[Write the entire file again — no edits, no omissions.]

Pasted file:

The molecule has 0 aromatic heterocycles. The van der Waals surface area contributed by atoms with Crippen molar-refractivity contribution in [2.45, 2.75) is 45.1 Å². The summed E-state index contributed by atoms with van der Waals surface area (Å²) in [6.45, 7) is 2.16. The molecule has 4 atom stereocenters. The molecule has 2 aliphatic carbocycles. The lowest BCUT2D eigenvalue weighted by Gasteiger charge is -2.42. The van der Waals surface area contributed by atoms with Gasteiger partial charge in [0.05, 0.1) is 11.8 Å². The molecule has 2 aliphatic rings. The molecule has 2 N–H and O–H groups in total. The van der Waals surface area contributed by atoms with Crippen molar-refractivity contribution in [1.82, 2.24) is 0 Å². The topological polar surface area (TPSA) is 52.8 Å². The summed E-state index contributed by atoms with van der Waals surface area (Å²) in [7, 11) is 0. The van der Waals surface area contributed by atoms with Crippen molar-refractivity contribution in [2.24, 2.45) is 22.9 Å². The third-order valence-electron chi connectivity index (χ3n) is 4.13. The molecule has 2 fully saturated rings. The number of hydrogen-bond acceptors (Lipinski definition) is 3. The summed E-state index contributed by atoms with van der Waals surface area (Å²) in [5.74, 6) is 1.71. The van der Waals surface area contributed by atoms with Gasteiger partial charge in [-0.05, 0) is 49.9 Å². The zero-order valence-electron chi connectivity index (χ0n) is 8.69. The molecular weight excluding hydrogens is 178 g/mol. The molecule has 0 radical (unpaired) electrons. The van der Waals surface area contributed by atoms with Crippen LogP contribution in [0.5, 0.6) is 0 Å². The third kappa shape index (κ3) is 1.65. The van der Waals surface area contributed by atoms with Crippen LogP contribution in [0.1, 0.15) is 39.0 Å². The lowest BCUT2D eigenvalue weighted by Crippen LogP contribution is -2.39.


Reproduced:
The molecule has 0 aromatic heterocycles. The van der Waals surface area contributed by atoms with Crippen molar-refractivity contribution in [2.45, 2.75) is 45.1 Å². The summed E-state index contributed by atoms with van der Waals surface area (Å²) in [6.45, 7) is 2.16. The molecule has 4 atom stereocenters. The molecule has 2 aliphatic carbocycles. The lowest BCUT2D eigenvalue weighted by Gasteiger charge is -2.42. The van der Waals surface area contributed by atoms with Gasteiger partial charge in [0.05, 0.1) is 11.8 Å². The molecule has 2 aliphatic rings. The molecule has 2 N–H and O–H groups in total. The van der Waals surface area contributed by atoms with Crippen molar-refractivity contribution in [1.82, 2.24) is 0 Å². The topological polar surface area (TPSA) is 52.8 Å². The summed E-state index contributed by atoms with van der Waals surface area (Å²) in [7, 11) is 0. The van der Waals surface area contributed by atoms with Crippen molar-refractivity contribution in [2.24, 2.45) is 22.9 Å². The third-order valence-electron chi connectivity index (χ3n) is 4.13. The molecule has 2 fully saturated rings. The number of hydrogen-bond acceptors (Lipinski definition) is 3. The summed E-state index contributed by atoms with van der Waals surface area (Å²) in [5.74, 6) is 1.71. The van der Waals surface area contributed by atoms with Gasteiger partial charge in [-0.05, 0) is 49.9 Å². The zero-order valence-electron chi connectivity index (χ0n) is 8.69. The molecular weight excluding hydrogens is 178 g/mol. The molecule has 0 radical (unpaired) electrons. The van der Waals surface area contributed by atoms with Crippen LogP contribution in [0.5, 0.6) is 0 Å². The third kappa shape index (κ3) is 1.65. The van der Waals surface area contributed by atoms with Crippen LogP contribution in [0.1, 0.15) is 39.0 Å². The lowest BCUT2D eigenvalue weighted by Crippen LogP contribution is -2.39.